The houses are painted with ochre and exterior parts maintain durability for 20 years. Roofs are sloped toward four sides. Roofing is made with slate stone extracted from sea. The reason why stone is used for roofing is to ensure it remains strong against the wind, and because it contributes to heat insulation.
Basements in Inebolu houses are made of stone for protection against humidity. If the household is not using it for living space, it is generally used as a storage cellar instead. As the houses have many windows and high roofs, they are quite practical. One of the reasons why this area has become so popular is that tourists have the chance to stay in places where they can rest in comfort.
It can be said that the most famous historical structures of Beypazarı are its houses. Mentioned in Travel Book (“Seyahatname”) of Evliya Çelebi, these houses have bow windows and are 3storeys at most. Internal sides are painted with lime, a material that absorbs foul air and humidity, thus making the air inside healthier. In 3-storeyBeypazarı houses, the carrier systems consist of wooden jambs and they are covered with mortar plaster. First floors are made of stone and top floors are constructed with mud brick filling in wooden frames. House plans include local characteristics.
This construction technique which reflects traditional Turkish house is safety. There are servants’ quarters in large houses. The first floor is open to the outside through small windows. There are beds and ovens in the stone part and the storage room is reached through the stairs. According to tradition, Beypazarı dwellers leave a part of the house untouched to emphasize that there is nothing left to do. It is called Çandı in the local language. The houses include corbels of various types. House plans depend on location. Corbel buttresses are decorated with wooden lining. Doors and windows around town are similar, so most of the houses can’t be distinguished.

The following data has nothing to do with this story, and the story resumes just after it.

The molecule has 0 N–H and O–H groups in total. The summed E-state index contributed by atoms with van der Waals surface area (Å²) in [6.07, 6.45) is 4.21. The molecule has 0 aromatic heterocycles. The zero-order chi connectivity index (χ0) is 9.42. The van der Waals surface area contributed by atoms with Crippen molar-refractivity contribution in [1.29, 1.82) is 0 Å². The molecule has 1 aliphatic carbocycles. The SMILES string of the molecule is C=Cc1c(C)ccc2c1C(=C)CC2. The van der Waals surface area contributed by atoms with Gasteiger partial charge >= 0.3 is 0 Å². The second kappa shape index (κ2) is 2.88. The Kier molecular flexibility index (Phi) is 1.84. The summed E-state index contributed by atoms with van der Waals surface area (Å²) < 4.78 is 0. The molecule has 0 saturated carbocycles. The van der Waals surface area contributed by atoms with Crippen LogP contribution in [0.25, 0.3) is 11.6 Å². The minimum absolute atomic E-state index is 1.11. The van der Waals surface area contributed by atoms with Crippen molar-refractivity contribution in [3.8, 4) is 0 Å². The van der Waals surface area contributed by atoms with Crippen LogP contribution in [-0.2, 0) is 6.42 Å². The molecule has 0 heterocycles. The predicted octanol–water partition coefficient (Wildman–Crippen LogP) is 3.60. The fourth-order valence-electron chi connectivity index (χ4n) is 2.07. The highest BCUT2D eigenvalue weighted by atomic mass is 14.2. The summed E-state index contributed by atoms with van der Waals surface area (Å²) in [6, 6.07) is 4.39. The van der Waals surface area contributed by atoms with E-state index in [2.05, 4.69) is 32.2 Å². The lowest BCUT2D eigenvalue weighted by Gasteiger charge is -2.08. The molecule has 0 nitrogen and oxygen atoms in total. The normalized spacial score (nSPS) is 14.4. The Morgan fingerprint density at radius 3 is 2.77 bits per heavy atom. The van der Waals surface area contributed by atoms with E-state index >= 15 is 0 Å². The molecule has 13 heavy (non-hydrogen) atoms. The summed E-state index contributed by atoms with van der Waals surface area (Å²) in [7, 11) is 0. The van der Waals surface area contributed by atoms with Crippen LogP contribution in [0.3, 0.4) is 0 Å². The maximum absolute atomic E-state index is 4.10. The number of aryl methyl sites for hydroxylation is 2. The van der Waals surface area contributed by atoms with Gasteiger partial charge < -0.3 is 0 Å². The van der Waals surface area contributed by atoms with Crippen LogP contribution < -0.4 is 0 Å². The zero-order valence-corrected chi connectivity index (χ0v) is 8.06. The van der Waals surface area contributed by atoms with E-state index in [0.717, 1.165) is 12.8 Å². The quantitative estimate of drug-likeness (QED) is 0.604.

Odunpazarı County was the first settlement area in Eskişehir and reflects Ottoman Period. Odunpazarı houses are similar with those of Safranbolu, Beypazarı, and Göynük. Architectural characteristics of Amasya houses are also similar with other authentic houses. They were built in the 19th century and in particular reflect Ottoman architecture. These houses were put under protection by the decision of Ankara Culture and Nature Protection Council in regard to culture and nature protection law. Amasya houses were built with the nogging technique and they are aligned along Yeşilırmak shore, in rows next to one another. These settlement houses are also called Yalıboyu houses. They carry traces from white Ottoman houses and were built as single-storey or two-storey dwellings. Having bow windows, these houses attract tourists with their nostalgic look.